God mentions His covenant faithfulness that the weak and afflicted will not be so in the latter days. For the Israelites, God promised to re-gather the exiles and restore them as a strong nation. The Israelites who returned from exile in 539 B.C., however, never experienced this strengthening. They never became a strong nation. Spiritually, we can read this as weakness because they continued in sin. This forces us to read Micah’s prophesy in light of Jesus Christ. When Jesus came, He established His church as a chosen race, a royal priesthood, a holy nation, but also a strong nation. Jesus once told Peter the following:

Matthew 16:18 And I tell you, you are Peter, and on this rock I will build my church, and the gates of hell shall not prevail against it.

What a wonderful promise for the Church that is. Hell itself will not prevail against her. Those who were once lame, those who were once afflicted, even those punished by God, will be made strong in the latter days.

Pain and Misery will be a Thing of the Past

Lastly, pain and misery will not exist in the future.

Micah 4:10 Writhe and groan, O daughter of Zion, like a woman in labor, for now you shall go out from the city and dwell in the open country; you shall go to Babylon. There you shall be rescued; there the LORD will redeem you from the hand of your enemies.

For the Israelites who were about to face a ruthless nation and were going to be exiled to a foreign land, pain and trouble would continue to be a part of their lives. That is true for us now. Pain and trouble is very much a part of our daily lives. Some of us experience more of it than others, but we can expect it at some point. The promise of God is that pain and trouble will one day be a distant memory. The Israelites may have shout loudly in anguish, much like a woman in labor, but they would experience a rebirth. They had forgotten the Lord, but God would not forget them. He promised to rescue them and to redeem them from their enemies.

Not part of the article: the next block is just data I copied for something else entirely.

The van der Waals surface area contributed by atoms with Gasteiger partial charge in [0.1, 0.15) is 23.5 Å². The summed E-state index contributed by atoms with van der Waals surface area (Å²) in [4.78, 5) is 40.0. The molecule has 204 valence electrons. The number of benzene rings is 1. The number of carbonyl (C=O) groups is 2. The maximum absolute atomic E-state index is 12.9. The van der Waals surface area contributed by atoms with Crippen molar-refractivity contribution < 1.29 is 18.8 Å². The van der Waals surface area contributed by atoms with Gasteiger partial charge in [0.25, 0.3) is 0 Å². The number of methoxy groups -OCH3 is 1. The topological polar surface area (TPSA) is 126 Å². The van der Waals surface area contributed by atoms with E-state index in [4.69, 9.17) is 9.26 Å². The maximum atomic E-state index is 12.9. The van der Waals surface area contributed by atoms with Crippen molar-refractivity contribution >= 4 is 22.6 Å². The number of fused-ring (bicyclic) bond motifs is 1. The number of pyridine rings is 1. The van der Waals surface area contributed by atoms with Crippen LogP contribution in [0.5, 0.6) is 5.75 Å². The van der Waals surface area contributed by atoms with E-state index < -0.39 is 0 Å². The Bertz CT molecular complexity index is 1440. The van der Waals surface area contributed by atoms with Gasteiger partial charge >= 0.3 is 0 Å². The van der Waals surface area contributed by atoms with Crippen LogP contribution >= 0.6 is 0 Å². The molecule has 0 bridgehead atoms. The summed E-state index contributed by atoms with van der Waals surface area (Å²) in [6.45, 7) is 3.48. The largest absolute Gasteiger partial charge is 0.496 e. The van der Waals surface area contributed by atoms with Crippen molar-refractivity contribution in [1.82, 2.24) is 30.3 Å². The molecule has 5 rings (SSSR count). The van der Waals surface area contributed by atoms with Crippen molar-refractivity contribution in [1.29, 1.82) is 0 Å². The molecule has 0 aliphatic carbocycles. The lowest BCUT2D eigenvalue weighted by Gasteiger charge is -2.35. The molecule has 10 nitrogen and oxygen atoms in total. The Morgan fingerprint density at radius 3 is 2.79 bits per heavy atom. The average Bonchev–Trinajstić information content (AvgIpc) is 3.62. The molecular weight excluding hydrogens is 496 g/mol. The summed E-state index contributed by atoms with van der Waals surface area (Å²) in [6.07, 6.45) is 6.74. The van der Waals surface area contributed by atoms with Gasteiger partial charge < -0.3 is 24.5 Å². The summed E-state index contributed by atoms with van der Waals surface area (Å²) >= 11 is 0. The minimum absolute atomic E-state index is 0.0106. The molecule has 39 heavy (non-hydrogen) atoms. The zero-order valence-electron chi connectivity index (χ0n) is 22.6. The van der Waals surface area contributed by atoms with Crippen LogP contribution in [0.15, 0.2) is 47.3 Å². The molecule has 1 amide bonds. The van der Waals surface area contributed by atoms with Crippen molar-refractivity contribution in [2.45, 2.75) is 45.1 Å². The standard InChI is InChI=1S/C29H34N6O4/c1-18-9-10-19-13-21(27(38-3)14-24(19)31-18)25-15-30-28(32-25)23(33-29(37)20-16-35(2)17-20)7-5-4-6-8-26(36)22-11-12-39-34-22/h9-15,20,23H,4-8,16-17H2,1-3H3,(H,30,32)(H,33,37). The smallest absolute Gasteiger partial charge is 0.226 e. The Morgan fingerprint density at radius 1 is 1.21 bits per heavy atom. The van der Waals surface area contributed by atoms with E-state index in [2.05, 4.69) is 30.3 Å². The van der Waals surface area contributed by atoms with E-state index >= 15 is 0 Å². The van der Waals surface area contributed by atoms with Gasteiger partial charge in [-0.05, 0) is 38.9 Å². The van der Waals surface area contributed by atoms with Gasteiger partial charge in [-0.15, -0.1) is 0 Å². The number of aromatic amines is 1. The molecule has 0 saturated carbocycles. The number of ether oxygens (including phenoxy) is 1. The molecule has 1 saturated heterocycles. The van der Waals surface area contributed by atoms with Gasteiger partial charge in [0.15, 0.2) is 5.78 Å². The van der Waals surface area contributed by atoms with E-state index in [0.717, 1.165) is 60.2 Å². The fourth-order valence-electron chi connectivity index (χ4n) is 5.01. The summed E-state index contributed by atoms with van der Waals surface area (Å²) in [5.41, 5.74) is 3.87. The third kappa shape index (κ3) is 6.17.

This passage gives us hope. Life presents many challenges and trials to our faith and temptations of sin. Someone offered a good observation about trials and temptations. He said we tend to “flee” trials, those painful things we have little control, but allow temptations to linger. It should be the other way around. Sometimes we choose to embrace sin rather than resist it and bring pain and misery on ourselves. At other times things are thrust upon us because we live in a fallen world where the Enemy and Deceiver (Satan) prowls around like a lion seeking whom to destroy. Pain and trouble are unfortunately a part of this life. But the good news of the Gospel is that one day, our God, our Savior, our King, will return and place all enemies under His foot, and the last enemy to be destroyed will be death. Pain and misery, sin and death, will be things of the past.


In closing, we can be assured that the future is bright. Though life brings trouble and pain, sometimes because of our actions, those who place their trust in Jesus Christ have the assurance of peace in a future where righteousness reigns, where the weak are strong, and pain and trouble are a thing of the past. Jesus Christ is the answer. Do you believe that the answer to mankind’s problems is Jesus Christ? Just think, what would this world look like if everyone had a personal and intimate relationship with Jesus Christ? What would your life and relationships with one another be like if you had a personal and intimate relationship with Jesus Christ? I am not talking about some head knowledge of salvation, where you recited a prayer once and are saved forevermore, but a real deep intimate relationship like you might have with your wife or best friend. That is the kind of relationship that God desires with us and that is the kind of relationship that truly changes lives. The bright daybreak of peace and brotherhood is found in a deeply personal and intimate relationship with Jesus. Do you have it? Do you desire it? May it be so? Amen!

This sermon was delivered at Good Hope Baptist Church in Wake Forest, NC. More information about Good Hope may be found at the following site:

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One thought on “The Bright Daybreak of Peace and Brotherhood (Micah 4:1-13)

  1. Pingback: The Bright Daybreak of Peace and Brotherhood (Micah 4) | Good Hope Baptist Church